McDonald's to move international tax base to UK amid EU scrutiny


(Story corrects paragraph 10 to replace U.S. drugmaker Allegion with U.S. lock maker Allegion)

McDonald's Corp said on Thursday it would move its international tax base to the United Kingdom from Luxembourg after coming under increased scrutiny from European Union regulators over its tax arrangements in the small country.

McDonald's said it would create a new international holding company domiciled in the UK that would receive the majority of royalties from licensing deals outside the United States.

"We are aligning our corporate structure with the way we do business, which is no longer in geographies, but in segments that group together countries with common market and growth characteristics," McDonald's said in a statement.

The move will also help to cut costs, McDonald's said.

The reorganization comes amid an investigation by the EU into what it says are sweetheart tax deals that smaller states in the bloc offer to multinational companies to lure jobs and investment.

In August, the EU ordered Apple Inc to pay Ireland unpaid taxes of up to 13 billion euros ($13.8 billion), ruling that the iPhone maker had received illegal state aid.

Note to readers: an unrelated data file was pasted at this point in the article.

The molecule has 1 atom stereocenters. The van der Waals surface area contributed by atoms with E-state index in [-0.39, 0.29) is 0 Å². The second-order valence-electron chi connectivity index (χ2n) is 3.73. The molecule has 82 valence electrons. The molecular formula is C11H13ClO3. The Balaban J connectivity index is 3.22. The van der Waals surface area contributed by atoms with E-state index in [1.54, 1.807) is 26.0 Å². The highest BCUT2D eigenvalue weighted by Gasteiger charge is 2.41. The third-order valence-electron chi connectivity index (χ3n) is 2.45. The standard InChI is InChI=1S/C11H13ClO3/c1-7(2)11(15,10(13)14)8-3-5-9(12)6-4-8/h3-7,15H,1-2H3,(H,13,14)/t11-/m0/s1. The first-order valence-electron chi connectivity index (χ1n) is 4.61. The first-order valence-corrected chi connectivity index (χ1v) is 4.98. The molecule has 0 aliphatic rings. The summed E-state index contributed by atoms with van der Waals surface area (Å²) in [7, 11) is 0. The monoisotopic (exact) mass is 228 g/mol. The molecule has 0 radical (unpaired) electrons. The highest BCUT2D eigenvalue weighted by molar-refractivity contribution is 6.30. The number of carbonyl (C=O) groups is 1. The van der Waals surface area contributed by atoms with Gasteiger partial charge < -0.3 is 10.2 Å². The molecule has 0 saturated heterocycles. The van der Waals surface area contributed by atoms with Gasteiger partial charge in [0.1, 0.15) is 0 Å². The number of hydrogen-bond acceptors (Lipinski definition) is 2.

McDonald's potentially faced an order from the bloc to pay back taxes of $500 million to Luxembourg, the Financial Times reported in September.

The company said in July it would create over 5,000 jobs in Britain by the end of 2017, in a sign of its commitment to the country after the vote on June 23 to leave the EU.

A number of international companies have shifted their corporate registration or primary tax residence to the UK since Britain relaxed its rules on the taxation of companies' foreign subsidiaries in 2012.

These include U.S. lock maker Allegion , U.S. insurer Aon and Italian tractor maker CNH Industrial .

Under UK rules, profits earned by overseas arms or a UK-registered company are effectively exempt from UK tax even if the income is untaxed.

Tax campaigners say this allows companies shift profits out of the UK before being taxed and then allows companies bring the money back tax free.

The moves studied by Reuters create few if any jobs and have helped the companies slash their tax bills.

McDonald's shares were up 0.6 percent at $120.63 at midday.

(Reporting by Abhijith Ganapavaram in Bengaluru and Tom Bergin in London; Editing by Ted Kerr)